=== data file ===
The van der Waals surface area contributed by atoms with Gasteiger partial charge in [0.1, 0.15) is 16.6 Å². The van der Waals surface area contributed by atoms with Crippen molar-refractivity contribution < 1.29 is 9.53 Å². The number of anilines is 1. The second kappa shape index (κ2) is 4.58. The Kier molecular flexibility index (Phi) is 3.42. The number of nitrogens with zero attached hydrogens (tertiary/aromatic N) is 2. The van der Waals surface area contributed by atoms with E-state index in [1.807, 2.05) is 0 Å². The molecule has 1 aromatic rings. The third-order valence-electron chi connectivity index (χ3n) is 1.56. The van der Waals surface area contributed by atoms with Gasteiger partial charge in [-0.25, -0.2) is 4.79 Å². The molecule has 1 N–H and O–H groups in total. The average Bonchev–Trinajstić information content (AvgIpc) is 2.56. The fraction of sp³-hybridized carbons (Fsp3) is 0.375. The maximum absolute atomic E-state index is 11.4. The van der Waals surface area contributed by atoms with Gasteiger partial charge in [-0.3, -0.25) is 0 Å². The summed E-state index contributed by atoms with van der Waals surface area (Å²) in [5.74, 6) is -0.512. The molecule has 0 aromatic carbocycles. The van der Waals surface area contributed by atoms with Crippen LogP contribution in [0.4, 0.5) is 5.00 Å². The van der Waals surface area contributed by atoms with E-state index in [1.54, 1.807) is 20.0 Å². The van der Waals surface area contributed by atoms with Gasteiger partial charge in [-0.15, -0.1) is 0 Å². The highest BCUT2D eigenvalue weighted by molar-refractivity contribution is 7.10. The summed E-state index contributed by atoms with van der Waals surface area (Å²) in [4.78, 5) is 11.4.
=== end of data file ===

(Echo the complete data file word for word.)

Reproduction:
The van der Waals surface area contributed by atoms with Gasteiger partial charge in [0.1, 0.15) is 16.6 Å². The van der Waals surface area contributed by atoms with Crippen molar-refractivity contribution < 1.29 is 9.53 Å². The number of anilines is 1. The second kappa shape index (κ2) is 4.58. The Kier molecular flexibility index (Phi) is 3.42. The number of nitrogens with zero attached hydrogens (tertiary/aromatic N) is 2. The van der Waals surface area contributed by atoms with E-state index in [1.807, 2.05) is 0 Å². The molecule has 1 aromatic rings. The third-order valence-electron chi connectivity index (χ3n) is 1.56. The van der Waals surface area contributed by atoms with Gasteiger partial charge in [-0.25, -0.2) is 4.79 Å². The molecule has 1 N–H and O–H groups in total. The average Bonchev–Trinajstić information content (AvgIpc) is 2.56. The fraction of sp³-hybridized carbons (Fsp3) is 0.375. The maximum absolute atomic E-state index is 11.4. The van der Waals surface area contributed by atoms with Gasteiger partial charge in [-0.3, -0.25) is 0 Å². The summed E-state index contributed by atoms with van der Waals surface area (Å²) in [5.74, 6) is -0.512. The molecule has 0 aromatic carbocycles. The van der Waals surface area contributed by atoms with Crippen LogP contribution in [0.4, 0.5) is 5.00 Å². The van der Waals surface area contributed by atoms with E-state index in [1.54, 1.807) is 20.0 Å². The van der Waals surface area contributed by atoms with Gasteiger partial charge in [-0.15, -0.1) is 0 Å². The highest BCUT2D eigenvalue weighted by molar-refractivity contribution is 7.10. The summed E-state index contributed by atoms with van der Waals surface area (Å²) in [4.78, 5) is 11.4.